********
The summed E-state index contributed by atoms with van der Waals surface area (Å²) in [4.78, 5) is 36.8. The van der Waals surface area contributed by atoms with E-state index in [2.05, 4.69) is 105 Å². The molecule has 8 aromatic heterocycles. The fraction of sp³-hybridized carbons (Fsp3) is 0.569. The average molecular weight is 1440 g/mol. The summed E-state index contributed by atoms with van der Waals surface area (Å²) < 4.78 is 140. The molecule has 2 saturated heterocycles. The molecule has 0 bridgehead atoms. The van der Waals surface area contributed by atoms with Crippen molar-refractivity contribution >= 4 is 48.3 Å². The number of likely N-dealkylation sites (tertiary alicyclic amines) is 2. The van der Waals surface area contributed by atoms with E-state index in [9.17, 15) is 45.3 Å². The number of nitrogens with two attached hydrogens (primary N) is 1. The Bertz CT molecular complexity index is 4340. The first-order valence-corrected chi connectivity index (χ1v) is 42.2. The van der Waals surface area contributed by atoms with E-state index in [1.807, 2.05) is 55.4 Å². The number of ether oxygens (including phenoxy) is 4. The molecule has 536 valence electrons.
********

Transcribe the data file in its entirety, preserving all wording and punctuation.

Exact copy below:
The summed E-state index contributed by atoms with van der Waals surface area (Å²) in [4.78, 5) is 36.8. The van der Waals surface area contributed by atoms with E-state index in [2.05, 4.69) is 105 Å². The molecule has 8 aromatic heterocycles. The fraction of sp³-hybridized carbons (Fsp3) is 0.569. The average molecular weight is 1440 g/mol. The summed E-state index contributed by atoms with van der Waals surface area (Å²) < 4.78 is 140. The molecule has 2 saturated heterocycles. The molecule has 0 bridgehead atoms. The van der Waals surface area contributed by atoms with Crippen molar-refractivity contribution >= 4 is 48.3 Å². The number of likely N-dealkylation sites (tertiary alicyclic amines) is 2. The van der Waals surface area contributed by atoms with E-state index in [9.17, 15) is 45.3 Å². The number of nitrogens with two attached hydrogens (primary N) is 1. The Bertz CT molecular complexity index is 4340. The first-order valence-corrected chi connectivity index (χ1v) is 42.2. The van der Waals surface area contributed by atoms with E-state index in [1.807, 2.05) is 55.4 Å². The number of ether oxygens (including phenoxy) is 4. The molecule has 536 valence electrons.